He met me at my self-proclaimed 'sweet' hotel, though there was something about the area that made me uneasy. 'This used to be the red-light district,' Balling announced as, dark coat flapping round his knees, we walked to a nearby café. Drug addicts sunbathed on the stone square in front of us, where a bright yellow box was marked with a pictogram of a needle and syringe. Balling laid out a cigarette packet and lighter, and wrenched off his coat to reveal a white T-shirt, holes at its shoulders. At first he was reticent, not unreasonably in the circumstances, but soon he opened up, revealing someone passionate, knowledgeable and deeply thoughtful about pop.
Balling was given his first guitar when he was 11, on the day The Beatles split up; you might think they were a huge influence but his passion was heavy metal. 'The first time I started buying albums, that was Deep Purple, Black Sabbath and a lot of Jimi Hendrix, Jeff Beck, Led Zeppelin and all that,' he says. 'I still like hard rock a lot.' He puts the contrast between his influences and songs down to Gangway vocalist Allan Jensen: 'Allan has a very soft voice so I couldn't really write hard rock for him. If he'd been a different singer I would have written different songs.'
Structurally, Gangway's songs are classic pop songs but the perspective is unusual: they are novelistic, often written in a voice, and about characters (take the cavalcade of oddball neighbours in track Here's My House, for instance, from the 1988 album Sitting in the Park: 'The man next door's playing games with his daughter/The girl upstairs is always shouting 'bout demons'). It's a unique way of writing that seems to have sprung from a frustration with homogeneous pop product and as a way to turn around any shortcoming Balling may have felt as a songwriter. 'I realised very early on that I couldn't actually write songs like the really good, clever songwriters like Bob Dylan, Leonard Cohen or John Lennon. I'm not a poet so I had to do something else.'
Balling was reading Alberto Moravia, Italo Calvino, Milan Kundera, Witold Gombrowicz and Thomas Mann, who had an advantage over him. 'Sometimes it's a problem if you're writing rock'n'roll, if you say "I" it's always yourself. When you write a novel it's normally someone else, so you can have someone who's a sadistic, right-wing doctor [but] if you do that in a rock'n'roll song, everyone will think that you are a sadistic, right-wing doctor. That annoys me sometimes.'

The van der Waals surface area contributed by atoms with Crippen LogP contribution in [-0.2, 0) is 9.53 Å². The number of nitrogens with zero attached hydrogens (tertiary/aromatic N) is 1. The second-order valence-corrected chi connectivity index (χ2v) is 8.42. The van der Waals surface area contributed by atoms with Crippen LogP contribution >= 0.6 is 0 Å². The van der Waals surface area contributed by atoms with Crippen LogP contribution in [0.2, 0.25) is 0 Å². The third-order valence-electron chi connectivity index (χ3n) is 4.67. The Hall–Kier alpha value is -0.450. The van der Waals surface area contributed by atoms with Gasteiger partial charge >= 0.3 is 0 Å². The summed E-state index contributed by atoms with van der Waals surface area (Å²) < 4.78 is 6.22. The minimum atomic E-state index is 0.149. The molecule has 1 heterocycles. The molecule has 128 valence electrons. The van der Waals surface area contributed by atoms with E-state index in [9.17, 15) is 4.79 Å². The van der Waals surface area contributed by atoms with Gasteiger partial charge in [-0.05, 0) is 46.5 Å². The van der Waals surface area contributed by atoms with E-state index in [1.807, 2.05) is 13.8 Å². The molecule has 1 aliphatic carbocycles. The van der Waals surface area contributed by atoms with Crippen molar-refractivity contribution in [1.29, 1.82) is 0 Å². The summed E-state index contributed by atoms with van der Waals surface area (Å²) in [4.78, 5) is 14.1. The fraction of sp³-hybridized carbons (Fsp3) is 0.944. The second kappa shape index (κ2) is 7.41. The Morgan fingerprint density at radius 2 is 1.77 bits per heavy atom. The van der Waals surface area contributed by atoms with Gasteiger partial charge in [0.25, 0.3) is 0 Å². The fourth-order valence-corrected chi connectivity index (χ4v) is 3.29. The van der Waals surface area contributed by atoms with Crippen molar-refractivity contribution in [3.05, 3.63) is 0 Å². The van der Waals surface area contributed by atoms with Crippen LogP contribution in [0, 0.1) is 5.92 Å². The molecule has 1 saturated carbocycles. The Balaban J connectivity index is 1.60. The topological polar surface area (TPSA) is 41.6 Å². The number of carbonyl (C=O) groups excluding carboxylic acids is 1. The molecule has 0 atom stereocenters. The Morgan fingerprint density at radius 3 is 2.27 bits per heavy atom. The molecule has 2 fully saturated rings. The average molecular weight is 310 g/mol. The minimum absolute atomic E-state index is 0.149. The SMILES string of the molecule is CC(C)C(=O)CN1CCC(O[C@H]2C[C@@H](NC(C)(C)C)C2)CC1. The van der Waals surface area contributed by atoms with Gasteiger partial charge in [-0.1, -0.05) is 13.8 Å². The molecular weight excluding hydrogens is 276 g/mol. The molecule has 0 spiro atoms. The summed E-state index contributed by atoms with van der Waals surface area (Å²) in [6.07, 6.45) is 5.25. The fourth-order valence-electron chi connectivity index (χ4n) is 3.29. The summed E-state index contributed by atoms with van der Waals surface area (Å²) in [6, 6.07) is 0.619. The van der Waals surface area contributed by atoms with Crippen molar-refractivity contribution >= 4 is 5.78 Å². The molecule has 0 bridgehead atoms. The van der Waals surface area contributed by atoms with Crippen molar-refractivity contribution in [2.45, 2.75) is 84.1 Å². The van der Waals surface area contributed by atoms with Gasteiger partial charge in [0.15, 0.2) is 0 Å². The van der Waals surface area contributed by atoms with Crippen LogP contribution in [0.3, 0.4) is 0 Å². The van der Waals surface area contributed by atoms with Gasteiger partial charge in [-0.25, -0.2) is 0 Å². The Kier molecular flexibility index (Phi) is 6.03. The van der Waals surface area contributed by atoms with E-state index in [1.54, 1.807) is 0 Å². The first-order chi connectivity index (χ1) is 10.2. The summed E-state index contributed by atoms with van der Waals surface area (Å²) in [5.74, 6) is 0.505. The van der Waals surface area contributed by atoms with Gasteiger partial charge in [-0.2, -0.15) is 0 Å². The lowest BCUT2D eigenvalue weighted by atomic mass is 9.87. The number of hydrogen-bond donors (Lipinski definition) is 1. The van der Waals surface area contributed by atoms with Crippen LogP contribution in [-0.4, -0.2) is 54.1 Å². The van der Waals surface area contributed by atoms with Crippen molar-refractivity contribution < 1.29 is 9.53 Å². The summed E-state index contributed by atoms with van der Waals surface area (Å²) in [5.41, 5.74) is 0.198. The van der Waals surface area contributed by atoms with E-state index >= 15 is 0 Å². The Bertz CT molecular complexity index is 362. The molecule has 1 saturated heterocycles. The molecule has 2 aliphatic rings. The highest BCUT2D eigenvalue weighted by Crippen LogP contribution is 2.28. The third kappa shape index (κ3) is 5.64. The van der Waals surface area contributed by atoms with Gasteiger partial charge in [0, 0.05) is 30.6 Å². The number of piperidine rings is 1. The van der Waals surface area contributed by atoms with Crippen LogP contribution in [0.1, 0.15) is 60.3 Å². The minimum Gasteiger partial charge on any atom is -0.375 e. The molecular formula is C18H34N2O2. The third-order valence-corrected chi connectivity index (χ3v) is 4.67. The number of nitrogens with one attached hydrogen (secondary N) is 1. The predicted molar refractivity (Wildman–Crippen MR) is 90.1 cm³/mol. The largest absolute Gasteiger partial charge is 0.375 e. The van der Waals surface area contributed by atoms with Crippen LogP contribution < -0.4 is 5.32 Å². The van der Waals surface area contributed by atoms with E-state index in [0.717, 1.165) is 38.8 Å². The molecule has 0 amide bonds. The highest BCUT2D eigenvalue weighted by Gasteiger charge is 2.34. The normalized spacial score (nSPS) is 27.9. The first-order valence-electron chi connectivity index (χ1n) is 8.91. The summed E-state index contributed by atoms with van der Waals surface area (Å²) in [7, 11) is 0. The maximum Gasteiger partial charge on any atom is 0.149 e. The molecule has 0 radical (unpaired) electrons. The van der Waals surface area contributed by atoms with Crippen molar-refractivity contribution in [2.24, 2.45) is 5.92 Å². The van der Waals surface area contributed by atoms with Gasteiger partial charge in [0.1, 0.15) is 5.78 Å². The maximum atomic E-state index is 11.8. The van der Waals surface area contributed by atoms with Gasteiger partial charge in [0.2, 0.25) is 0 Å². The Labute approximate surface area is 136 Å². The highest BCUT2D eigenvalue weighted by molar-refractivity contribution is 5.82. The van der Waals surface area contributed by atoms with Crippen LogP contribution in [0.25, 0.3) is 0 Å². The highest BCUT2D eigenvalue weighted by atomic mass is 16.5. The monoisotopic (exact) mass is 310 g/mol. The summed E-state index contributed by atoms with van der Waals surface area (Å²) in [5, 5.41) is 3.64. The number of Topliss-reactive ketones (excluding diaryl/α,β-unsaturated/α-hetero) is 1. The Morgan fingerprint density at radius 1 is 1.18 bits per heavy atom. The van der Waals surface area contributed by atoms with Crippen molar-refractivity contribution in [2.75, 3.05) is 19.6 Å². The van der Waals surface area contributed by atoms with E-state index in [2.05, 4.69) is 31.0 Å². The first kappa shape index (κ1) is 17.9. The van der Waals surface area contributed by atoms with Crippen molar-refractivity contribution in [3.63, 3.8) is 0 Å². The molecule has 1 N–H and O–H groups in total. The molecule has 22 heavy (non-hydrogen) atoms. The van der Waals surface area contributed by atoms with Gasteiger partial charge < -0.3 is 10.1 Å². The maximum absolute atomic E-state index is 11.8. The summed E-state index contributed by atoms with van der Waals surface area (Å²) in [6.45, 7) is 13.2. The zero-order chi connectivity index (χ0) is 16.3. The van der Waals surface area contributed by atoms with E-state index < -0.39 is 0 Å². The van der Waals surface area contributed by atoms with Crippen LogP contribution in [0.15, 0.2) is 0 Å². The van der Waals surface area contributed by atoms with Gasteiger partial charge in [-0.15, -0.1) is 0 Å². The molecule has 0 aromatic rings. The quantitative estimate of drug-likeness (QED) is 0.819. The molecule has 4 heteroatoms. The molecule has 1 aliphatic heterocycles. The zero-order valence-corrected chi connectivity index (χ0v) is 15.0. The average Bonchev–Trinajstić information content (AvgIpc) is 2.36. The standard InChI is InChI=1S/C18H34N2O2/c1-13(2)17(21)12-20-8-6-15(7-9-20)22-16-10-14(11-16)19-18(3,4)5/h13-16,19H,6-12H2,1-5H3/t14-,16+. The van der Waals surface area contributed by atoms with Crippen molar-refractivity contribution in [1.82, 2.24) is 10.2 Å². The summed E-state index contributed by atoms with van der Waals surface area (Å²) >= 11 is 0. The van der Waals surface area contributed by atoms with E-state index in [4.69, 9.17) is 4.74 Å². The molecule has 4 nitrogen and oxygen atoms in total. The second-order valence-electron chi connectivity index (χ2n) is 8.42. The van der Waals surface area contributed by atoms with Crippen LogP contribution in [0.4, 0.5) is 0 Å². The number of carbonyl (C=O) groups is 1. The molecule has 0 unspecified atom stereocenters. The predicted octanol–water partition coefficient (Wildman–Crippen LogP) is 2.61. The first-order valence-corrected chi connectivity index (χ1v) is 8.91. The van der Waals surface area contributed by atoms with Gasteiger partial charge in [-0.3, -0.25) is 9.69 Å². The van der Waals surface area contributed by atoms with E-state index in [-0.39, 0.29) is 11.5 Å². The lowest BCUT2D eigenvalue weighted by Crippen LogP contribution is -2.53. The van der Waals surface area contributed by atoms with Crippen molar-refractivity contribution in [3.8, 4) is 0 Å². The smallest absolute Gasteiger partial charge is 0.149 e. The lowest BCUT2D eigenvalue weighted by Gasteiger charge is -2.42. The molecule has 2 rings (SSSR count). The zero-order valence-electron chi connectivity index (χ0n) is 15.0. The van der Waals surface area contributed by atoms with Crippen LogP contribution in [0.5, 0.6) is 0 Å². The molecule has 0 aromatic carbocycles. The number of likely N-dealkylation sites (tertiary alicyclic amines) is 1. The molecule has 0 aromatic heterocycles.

To the consternation of their contemporaries, Gangway sang in English: 'Everybody else was singing in Danish in those days and we thought they were uncool. It was not a conscious decision to sing in English it was just that everything we'd ever listened to in our lives was English. It's weird but it didn't sound natural if we tried to sing in Danish.'
Balling is also interested in classical music, reading biographies of composers he likes such as Stravinsky, Delius and Purcell. 'I've always listened to a lot of classical music and that's where a lot of my music writing comes from. I think Neil Tennant [of Pet Shop Boys] does that as well, and I think Paul McCartney did that. I'm not saying I'm as great as them but there's some similarities that come from that somehow.'
Success at home came quickly, peaking with their fourth album, Happy Ever After (1992), which sold around 40,000 copies (pretty good for a country whose population is one tenth the size of Britain's). By the time of seventh album That's Life (1996), sales had tailed away, leaving only a greatest hits Compendium (1998) to follow, for which the group got back together to record two final songs: 'That was a nice way to end it.'
Though there was never any conscious plan to their career, the band's failure to break the English-speaking market grates, 'because I think we were very close,' Balling says. You can sense how frustrating it must have been not to receive the acclaim they deserved from a territory in whose language they were singing, whose very best pop music they were emulating and to whose contemporary bands they were the equal, if not better. 'One of the reasons I think we didn't do it was it was very easy for us in Denmark. We should have moved to England, at least to show the record company that we really wanted it, like A-ha did, like all the bands that made it.'
We decide to head for a floating bar Balling suggests, to make the most of the summer evening. 'It's not something that keeps me awake at night, it's fine. But sometimes when I talk about it, I think we could have done more.'
POSTSCRIPT A few years ago, Balling and Jensen staged an intimate reunion gig in a Copenhagen bar, where they ran through an extensive set covering Gangway's 14-year career. In part due to the group's success in Japan ('I don't know how that happened'), there tends to be sporadic talk of a box set or reissued greatest hits but nothing has so far come to pass. Jensen made a very poppy solo album, One Fine Day (2001), and Balling continues to write new material, as well as producing. The Myspace page for his brilliant new band, The Quiet Boy, is here.